Thousands In Louisville At Risk Of Utility Shutoffs When Moratorium Ends

Jul 14, 2020

Credit Centers For Disease Control and Prevention

Tens of thousands of Louisville residents have overdue bills and are at risk of losing power or water, a result of the economic downturn sparked by the COVID-19 pandemic.

More than 11,400 Louisville Water Company customers and nearly 23,000 Louisville Gas and Electric customers are behind on their bills, according to spokespersons for both entities.

Each utility instituted a moratorium on disconnections due to nonpayment in early March, a week after Gov. Andy Beshear declared a state of emergency. In May, Beshear, issued an order suspending utility disconnections statewide for the duration of the state of emergency. It’s not known when the moratoriums, or the state of emergency, will be over.

The sheer number of people who have fallen into delinquent status on their utility bill provides a glimpse into the broader economic crisis unfolding in Louisville and across the country. The city’s unemployment rate is near 12%, nearly three times higher than the beginning of the year. Many who’ve kept their jobs have seen their hours cut, or been forced to scale back work time to tend to children or keep a strict quarantine.

Now, as the coronavirus’s grip on the nation rolls into its fourth month and the number of positive infections climb, housing advocates and community service providers worry about the bills that keep coming, and the people who cannot afford to pay.

“We’ve never seen numbers this big,” said Kelley Dearing Smith, spokesperson for the Louisville Water Company.

In pre-pandemic months, about 2,000 water company customers were subject to disconnections each month, Smith said. Now, the number of delinquent accounts peaked at more than 13,100 in early June. The delinquent accounts are spread across the county, she said.

About 7,000 Louisville Water customers currently behind on their bill regularly pay on time or have missed just one payment before now and more than 600 business accounts are delinquent, Smith said.

The numbers are similar at LG&E, where the number of delinquent accounts is nearly 76% higher than last year’s average, said Natasha Collins, spokesperson for the provider.

Cathy Hinko, executive director of the Metropolitan Housing Coalition, said the scope of delinquency indicates the economic fallout from the pandemic is deep and disrupting.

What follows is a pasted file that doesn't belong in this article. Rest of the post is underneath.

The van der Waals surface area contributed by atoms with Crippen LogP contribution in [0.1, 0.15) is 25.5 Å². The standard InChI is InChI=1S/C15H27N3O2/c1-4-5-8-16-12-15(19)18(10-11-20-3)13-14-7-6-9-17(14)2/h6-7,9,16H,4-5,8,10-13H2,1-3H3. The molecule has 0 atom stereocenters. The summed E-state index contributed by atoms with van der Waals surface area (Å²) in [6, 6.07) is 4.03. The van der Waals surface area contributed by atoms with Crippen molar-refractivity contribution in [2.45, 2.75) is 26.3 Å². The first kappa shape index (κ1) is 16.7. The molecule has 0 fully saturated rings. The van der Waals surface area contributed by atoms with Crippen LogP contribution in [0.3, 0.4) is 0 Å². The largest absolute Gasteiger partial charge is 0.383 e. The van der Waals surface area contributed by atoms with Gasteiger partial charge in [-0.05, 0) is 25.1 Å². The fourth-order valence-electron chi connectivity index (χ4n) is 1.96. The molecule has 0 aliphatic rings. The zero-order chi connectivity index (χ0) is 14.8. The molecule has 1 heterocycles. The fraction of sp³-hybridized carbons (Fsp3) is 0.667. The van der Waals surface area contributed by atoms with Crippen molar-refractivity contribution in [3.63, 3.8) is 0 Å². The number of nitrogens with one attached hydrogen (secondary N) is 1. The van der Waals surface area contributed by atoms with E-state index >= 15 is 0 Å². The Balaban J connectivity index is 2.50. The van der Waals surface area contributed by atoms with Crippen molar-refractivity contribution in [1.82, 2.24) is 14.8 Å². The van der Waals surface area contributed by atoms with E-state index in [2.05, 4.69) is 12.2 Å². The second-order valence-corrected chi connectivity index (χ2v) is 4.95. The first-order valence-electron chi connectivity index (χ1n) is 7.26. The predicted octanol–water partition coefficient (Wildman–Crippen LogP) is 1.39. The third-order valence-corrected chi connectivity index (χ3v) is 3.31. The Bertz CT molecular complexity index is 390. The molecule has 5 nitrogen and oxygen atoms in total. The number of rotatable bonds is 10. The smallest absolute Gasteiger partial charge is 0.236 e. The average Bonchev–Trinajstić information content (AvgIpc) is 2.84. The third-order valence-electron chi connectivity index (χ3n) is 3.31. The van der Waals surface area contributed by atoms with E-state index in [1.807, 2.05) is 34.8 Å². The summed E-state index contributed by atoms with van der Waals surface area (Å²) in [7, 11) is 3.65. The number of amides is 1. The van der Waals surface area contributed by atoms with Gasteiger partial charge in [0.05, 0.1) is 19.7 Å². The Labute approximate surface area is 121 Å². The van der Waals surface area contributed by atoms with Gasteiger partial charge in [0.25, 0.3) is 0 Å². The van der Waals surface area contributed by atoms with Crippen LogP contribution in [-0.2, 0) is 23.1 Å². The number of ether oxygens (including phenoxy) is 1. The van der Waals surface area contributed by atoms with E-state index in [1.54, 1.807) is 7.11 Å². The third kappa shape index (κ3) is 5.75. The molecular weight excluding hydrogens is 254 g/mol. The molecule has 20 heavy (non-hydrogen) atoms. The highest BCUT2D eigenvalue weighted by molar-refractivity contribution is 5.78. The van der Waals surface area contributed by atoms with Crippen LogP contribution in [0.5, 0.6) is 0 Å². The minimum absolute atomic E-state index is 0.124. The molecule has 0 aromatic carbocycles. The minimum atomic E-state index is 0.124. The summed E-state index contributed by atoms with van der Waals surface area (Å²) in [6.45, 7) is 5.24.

“If we have double or triple the number of people that are delinquent on their utilities, it’s a different problem,” Hinko said.

A problem, she said, that will have a lasting impact on people and the city.

Assistance Available

The surging number of customers unable to pay their water bill prompted water company officials last month to begin offering payment plans, Smith said. This is a first for the agency that provides water to more than 275,000 residential and commercial customers across the Louisville Metro area.

“COVID gave us the push we needed,” she said.

Now, customers behind on their bills can chip away at their past due accounts with incremental payments over time, Smith said. And some customers can qualify for direct aid from community nonprofits or government agencies with funds set aside for utility payment, she said.

Smith fears as consumption continues, and bills pile up, some people may fall far behind and miss other necessary payments, too.

“It’s a very cumulative effect,” she said. “Chances are if you’re behind on your rent, or your LG&E bill, you’re also behind on water.”

She said the interest-free, no fee payment plan program will continue after the pandemic subsides.

City officials are also designating funding to assist residents struggling to pay utility bills. Qualifying households can receive up to $1,000 to help pay bills and other needed expenses, like rent or childcare, with payments made directly to service providers, said Cassandra Miller, program manager with the city’s Department of Community Services.

Louisville Metro received more than $42 million from the federal government through the CARES Act to assist with pandemic relief. Half of that money is set aside for eviction prevention, and other household needs, such as utility payments, can be covered with the funds. 

“We want to help people,” Miller said.

And people need help, said Marlon Cummings, the executive director of Jeffersontown Area Ministries.

He said area community ministry agencies in four months have doled out more than $200,000 in water bill assistance, far more than what’s provided during normal times.

He sees need beyond utility bill payments, as well. His agency is handing out nearly double the amount of meals each week. And the phones seem to ring constantly — people calling for help, many for the first time.

Just asking for help is difficult, Cummings said. But now, perhaps more than ever, it’s necessary.

Cummings said for many people, it’s not yet clear when, or if, they will be able to get back to work. Thousands more are still waiting for unemployment benefits to arrive.

“It’s bad,” Cummings said. “People are searching for some type of hope.”

Contact Jacob Ryan at jryan@kycir.org.